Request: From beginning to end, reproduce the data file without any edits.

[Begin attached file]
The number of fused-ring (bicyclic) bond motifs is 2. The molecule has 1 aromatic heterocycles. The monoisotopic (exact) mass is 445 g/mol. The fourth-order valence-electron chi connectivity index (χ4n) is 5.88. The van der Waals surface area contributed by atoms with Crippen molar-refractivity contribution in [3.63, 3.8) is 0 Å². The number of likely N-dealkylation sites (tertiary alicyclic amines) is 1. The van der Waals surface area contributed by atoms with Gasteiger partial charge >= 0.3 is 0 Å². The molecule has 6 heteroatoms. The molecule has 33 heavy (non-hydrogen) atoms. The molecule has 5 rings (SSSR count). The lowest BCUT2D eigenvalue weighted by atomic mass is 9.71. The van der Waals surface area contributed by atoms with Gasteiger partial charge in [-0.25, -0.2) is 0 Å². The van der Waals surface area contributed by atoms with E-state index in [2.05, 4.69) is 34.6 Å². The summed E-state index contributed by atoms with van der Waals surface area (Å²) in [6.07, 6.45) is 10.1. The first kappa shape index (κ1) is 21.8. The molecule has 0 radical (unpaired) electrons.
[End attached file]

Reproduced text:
The number of fused-ring (bicyclic) bond motifs is 2. The molecule has 1 aromatic heterocycles. The monoisotopic (exact) mass is 445 g/mol. The fourth-order valence-electron chi connectivity index (χ4n) is 5.88. The van der Waals surface area contributed by atoms with Crippen molar-refractivity contribution in [3.63, 3.8) is 0 Å². The number of likely N-dealkylation sites (tertiary alicyclic amines) is 1. The van der Waals surface area contributed by atoms with Gasteiger partial charge >= 0.3 is 0 Å². The molecule has 6 heteroatoms. The molecule has 33 heavy (non-hydrogen) atoms. The molecule has 5 rings (SSSR count). The lowest BCUT2D eigenvalue weighted by atomic mass is 9.71. The van der Waals surface area contributed by atoms with Gasteiger partial charge in [-0.25, -0.2) is 0 Å². The van der Waals surface area contributed by atoms with E-state index in [2.05, 4.69) is 34.6 Å². The summed E-state index contributed by atoms with van der Waals surface area (Å²) in [6.07, 6.45) is 10.1. The first kappa shape index (κ1) is 21.8. The molecule has 0 radical (unpaired) electrons.